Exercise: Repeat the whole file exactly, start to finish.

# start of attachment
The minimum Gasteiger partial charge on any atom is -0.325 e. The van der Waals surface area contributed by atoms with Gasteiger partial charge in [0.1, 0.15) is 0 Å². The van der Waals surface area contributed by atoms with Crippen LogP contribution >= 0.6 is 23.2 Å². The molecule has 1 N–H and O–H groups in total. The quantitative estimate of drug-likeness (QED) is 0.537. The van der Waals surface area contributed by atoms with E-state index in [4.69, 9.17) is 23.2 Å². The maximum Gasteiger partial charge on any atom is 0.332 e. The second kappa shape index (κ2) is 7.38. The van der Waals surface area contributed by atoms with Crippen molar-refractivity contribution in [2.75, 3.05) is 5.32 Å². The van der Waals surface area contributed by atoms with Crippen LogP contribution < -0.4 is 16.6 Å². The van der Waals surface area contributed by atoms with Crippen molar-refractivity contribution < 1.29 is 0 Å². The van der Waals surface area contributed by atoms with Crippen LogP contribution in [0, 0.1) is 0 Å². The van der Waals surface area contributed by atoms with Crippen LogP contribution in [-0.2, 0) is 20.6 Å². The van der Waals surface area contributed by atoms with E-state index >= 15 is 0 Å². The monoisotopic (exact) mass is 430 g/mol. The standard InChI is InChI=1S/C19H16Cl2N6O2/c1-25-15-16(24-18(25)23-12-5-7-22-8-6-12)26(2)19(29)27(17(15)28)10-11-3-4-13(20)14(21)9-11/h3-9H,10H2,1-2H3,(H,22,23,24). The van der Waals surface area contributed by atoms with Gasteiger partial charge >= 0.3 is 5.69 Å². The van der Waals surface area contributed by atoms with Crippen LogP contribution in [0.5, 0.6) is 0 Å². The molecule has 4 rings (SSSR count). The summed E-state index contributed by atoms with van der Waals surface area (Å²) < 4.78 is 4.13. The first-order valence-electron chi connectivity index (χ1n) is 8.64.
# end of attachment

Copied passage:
The minimum Gasteiger partial charge on any atom is -0.325 e. The van der Waals surface area contributed by atoms with Gasteiger partial charge in [0.1, 0.15) is 0 Å². The van der Waals surface area contributed by atoms with Crippen LogP contribution >= 0.6 is 23.2 Å². The molecule has 1 N–H and O–H groups in total. The quantitative estimate of drug-likeness (QED) is 0.537. The van der Waals surface area contributed by atoms with E-state index in [4.69, 9.17) is 23.2 Å². The maximum Gasteiger partial charge on any atom is 0.332 e. The second kappa shape index (κ2) is 7.38. The van der Waals surface area contributed by atoms with Crippen molar-refractivity contribution in [2.75, 3.05) is 5.32 Å². The van der Waals surface area contributed by atoms with Crippen LogP contribution < -0.4 is 16.6 Å². The van der Waals surface area contributed by atoms with Crippen molar-refractivity contribution < 1.29 is 0 Å². The van der Waals surface area contributed by atoms with Crippen LogP contribution in [0, 0.1) is 0 Å². The van der Waals surface area contributed by atoms with Crippen LogP contribution in [-0.2, 0) is 20.6 Å². The van der Waals surface area contributed by atoms with E-state index >= 15 is 0 Å². The monoisotopic (exact) mass is 430 g/mol. The standard InChI is InChI=1S/C19H16Cl2N6O2/c1-25-15-16(24-18(25)23-12-5-7-22-8-6-12)26(2)19(29)27(17(15)28)10-11-3-4-13(20)14(21)9-11/h3-9H,10H2,1-2H3,(H,22,23,24). The van der Waals surface area contributed by atoms with Gasteiger partial charge >= 0.3 is 5.69 Å². The van der Waals surface area contributed by atoms with Crippen LogP contribution in [0.5, 0.6) is 0 Å². The molecule has 4 rings (SSSR count). The summed E-state index contributed by atoms with van der Waals surface area (Å²) < 4.78 is 4.13. The first-order valence-electron chi connectivity index (χ1n) is 8.64.